What must education do to thrive in the Social Age?
GUEST COLUMN | by Mark Babbitt
“Change happens only as the result of insurmountable market pressure.” — A World Gone Social’s Law of Change
In the business world, social media has proven to be an insurmountable market force, changing how business innovates, collaborates, serves customers, hires and develops team members, displays character, and demonstrates accountability. This monumental change isn’t change for the sake of change like other trends and fads that came before. This is real, systemic change. Human change. Global change. Welcome to the Social Age.
No more waiting for parent-teacher conferences, surveys or school board meetings. Stakeholders are on social media right now saying exactly how they feel.
So far, our education system – K-12 and higher education – is on the outside of this movement, looking in. Education wasn’t exactly early an adopter of social like the marketing teams of big companies. They didn’t embrace social as newer companies like Zappos, Jet Blue and Tangerine Bank did. And education hasn’t really changed their method of communication; for the most part, teaching is still done as it was in the Industrial Age: by talking at students, at parents and at stakeholders.
So how can education catch up to the social tsunami – and adapt to new expectations of students and parents (K-12) and customers (higher education)?
They must follow the precedent set by those businesses and non-profits doing amazing work in our new economic climate: they must go social. Here’s how:
At no time in history have customers been able to raise their voices – independently and collectively – as they can today. Exceed the expectations of a student or parent, and watch the praise on Facebook and Twitter swell into positive momentum. Disappoint or fail on a large scale, and you may be witness to – or a victim of – a social firestorm.
And at no time has a vendor – whether a business making widgets or an institution dispensing education – had the opportunity to actively listen; to hear what stakeholders really feel about them, in real-time. No more waiting for parent-teacher conferences, surveys or school board meetings. Stakeholders are on social media right now saying exactly how they feel.
The role of education in this new reality: listen.
Don’t try to control the message, as we’ve always done in the past. Don’t assume one-way “communication” is an acceptable form of engagement. Don’t use your two ears and one mouth disproportionately. Listen. Then think. Then act.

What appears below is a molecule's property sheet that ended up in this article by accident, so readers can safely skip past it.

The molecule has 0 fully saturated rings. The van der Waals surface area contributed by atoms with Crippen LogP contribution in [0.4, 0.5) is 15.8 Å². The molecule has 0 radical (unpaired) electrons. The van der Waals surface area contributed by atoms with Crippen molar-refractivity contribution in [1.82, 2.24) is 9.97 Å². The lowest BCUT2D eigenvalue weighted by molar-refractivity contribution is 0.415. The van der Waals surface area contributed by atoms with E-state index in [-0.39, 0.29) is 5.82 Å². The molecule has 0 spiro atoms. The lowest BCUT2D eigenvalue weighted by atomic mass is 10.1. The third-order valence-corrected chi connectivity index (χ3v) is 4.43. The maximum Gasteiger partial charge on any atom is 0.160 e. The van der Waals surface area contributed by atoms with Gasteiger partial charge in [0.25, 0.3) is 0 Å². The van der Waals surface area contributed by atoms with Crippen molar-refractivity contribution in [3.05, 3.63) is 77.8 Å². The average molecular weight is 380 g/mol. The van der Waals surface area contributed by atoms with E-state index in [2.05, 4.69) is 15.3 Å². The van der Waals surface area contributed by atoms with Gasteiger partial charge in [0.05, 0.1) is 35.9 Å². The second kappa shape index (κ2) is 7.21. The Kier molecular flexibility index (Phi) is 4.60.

Build Trust by Building Community
In the Social Age, a community is not bound by structure, rules or authoritarian leadership – it is fueled by two things: 1) belief in a common mission and 2) trust. Organically, members of a community work together to improve situations, meet challenges or solve problems.
By default, education is built around a common mission: the safety, welfare and knowledge of the student. And 9 out of 10 of those students, and-or their parents, are already on social media; they are already communicating with each other. The question is: do they trust educators enough to invite them into the dialogue?
Social – through effective and open communication – enables us to build trust. Start a Facebook page. Build a Google+ circle. Create a school-branded hashtag. Spark discussion. Extend conversations. Abandon the role of administrator, and become “Chief Facilitator.” From there, build trust and then community.
Get Small, Be Nimble
Those companies – even the largest enterprises – that excel in the Social Age have learned: small and nimble wins. Quicker decisions are made. Teams move faster. Creative thinking becomes the norm.
Education – regardless of the baggage and bureaucracy that might exist – must emulate this trend. So they can adapt quickly, K-12 must cut through TWWADI (the-way-we’ve-always-done-it) syndrome and create innovative learning solutions. Higher education must compete – and send real-world ready graduates into the workforce – by implementing the 21st-century needs of their customers with a far greater sense of urgency.
The alternative: remain weighed down by tradition and old-school thinking – and run the risk of becoming obsolete.
In A World Gone Social, we dedicate an entire chapter to the ultimate catalyst of success in the Social Age: OPEN.
The OPEN (short for “Ordinary Person | Extraordinary Network”) concept is simple: one person – no matter how talented – can only do so much. Bring in community members and invite experts from personal and professional networks to take on a challenge, however, and real change – and true innovation – happens.
For schools to adapt and thrive in the Social Age, they must abandon their command-and-control leadership style. They must be willing to relinquish control. They must embrace OPEN.
Education may not be counted among the early-adopters of social media. One school, district and campus at a time, however — they can be master emulators. They can change.
And they will. Because that insurmountable market pressure is coming.
Mark Babbitt is CEO and Founder of YouTern, a social community for college students, recent graduates and young professionals that Mashable calls a “Top 5 Online Community for Starting Your Career” and Forbes has named to their “Top Website for Your Career” lists in 2012 and 2013.